Opinion: Remembering Adobe’s John Warnock, a Silicon Valley giant

One of the premier inventors of our time helped change the world

I recently attended John Warnock’s memorial service. Most people will be unfamiliar with his name; he was a brilliant but modest man. He was also a member of the pantheon of those who created our special valley and changed the world, alongside Bill Hewlett, David Packard, Gordon Moore, Bob Noyce, and Steve Jobs.

As I sat thinking about my time on the Tech Museum board with him, my mind wandered back to where I now sit, the headquarters of Adobe Systems, the company he co-founded with Chuck Gesecke and one that changed so much of how we write, communicate, and dream. It was a place I was familiar with. I spent about nine years at St. Joseph’s Grammar School, which was run by the Sisters of Notre Dame and the Jesuits from the church down the street. We lived in a very different place back then, not quite a city but the beginnings of one.

My family has lived and worked in our downtown for generations, and I could see AP Giannini’s Bank of America with new hopes and its shining green light at the highest pinnacle from my bedroom window. New life in our city. However, in this case, and with a nod to Apple, Adobe was the most important software company of all. Barack Obama honored Warnock with the National Medal of Technology and Innovation. Here was clearly one of our time’s greatest inventors. So much so that an algorithm was named after him.

That afternoon, many memories were evoked as Warnock was remembered for his impact.

A block away stood the Tech Museum, which he worked tirelessly to open in order to pave the way for others. I know that the buses pulling up there, inspiring future leaders like Noyce or Jobs, was his greatest gift to our city and our country. Yet, after many were unsuccessfully wooed, his penultimate gift to San Jose was bringing Adobe’s headquarters downtown — he and his wife, Marva, led from the front. We are all better off as a result of their vision in a troubled world.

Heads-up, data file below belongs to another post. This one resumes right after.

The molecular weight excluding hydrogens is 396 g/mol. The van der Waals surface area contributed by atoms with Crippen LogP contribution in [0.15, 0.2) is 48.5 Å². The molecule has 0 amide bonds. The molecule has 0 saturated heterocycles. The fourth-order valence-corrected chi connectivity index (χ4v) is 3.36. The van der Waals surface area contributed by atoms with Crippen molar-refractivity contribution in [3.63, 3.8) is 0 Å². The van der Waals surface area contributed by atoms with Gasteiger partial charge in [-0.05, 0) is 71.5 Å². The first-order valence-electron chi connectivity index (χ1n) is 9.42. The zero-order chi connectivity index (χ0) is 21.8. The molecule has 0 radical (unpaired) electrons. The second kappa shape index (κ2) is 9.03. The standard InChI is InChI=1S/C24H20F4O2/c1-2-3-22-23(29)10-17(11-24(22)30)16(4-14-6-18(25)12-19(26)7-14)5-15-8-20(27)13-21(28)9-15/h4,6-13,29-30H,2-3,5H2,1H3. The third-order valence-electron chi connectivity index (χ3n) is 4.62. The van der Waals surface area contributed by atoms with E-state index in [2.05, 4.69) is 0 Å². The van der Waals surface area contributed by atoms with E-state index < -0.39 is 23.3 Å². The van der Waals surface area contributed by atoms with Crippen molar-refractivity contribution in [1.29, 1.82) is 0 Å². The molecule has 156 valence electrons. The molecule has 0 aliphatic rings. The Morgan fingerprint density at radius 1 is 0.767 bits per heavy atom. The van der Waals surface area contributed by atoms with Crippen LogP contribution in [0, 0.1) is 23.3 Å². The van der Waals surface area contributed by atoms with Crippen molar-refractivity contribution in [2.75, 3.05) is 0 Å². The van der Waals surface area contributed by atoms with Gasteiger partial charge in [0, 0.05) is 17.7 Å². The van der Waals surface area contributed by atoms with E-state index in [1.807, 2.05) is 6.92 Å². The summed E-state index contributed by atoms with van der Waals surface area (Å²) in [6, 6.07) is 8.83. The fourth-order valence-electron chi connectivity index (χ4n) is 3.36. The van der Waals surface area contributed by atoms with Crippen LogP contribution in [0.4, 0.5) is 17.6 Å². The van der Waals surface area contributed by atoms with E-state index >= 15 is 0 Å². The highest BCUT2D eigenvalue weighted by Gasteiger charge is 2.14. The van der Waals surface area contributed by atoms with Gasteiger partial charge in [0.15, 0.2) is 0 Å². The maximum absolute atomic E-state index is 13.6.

There were many admirable observations made that afternoon, but the most important was capturing a simple fact: He lived the generous life of an extraordinary man when much less would have been impressive.

I’ve often referred to our Tech Museum as our own Mount Rushmore, with those quotes in granite from Dave and Bill, Noyce and Moore. It has the same ability to amaze and inspire as the original. Many people, including tech titans, are clearly in need of leadership and vision at this time. I hope to see Warnock join them on the front lines one day, no matter how much he dislikes it. It would be critical for us to do so so that many people remember what has been done here.

I can still see downtown from my bedroom, but from a slightly different perspective than I did when I was a kid. Giannini’s green light isn’t as bright as it once was, but it still shimmers. And I can see the Adobe towers clearly and beckoningly out my window. It will remind me of that afternoon and my conviction that we can build what our people need and deserve here. We can do it if we have the desire to do so and follow in the footsteps of a good man.

Tom McEnery is a former San Jose mayor.

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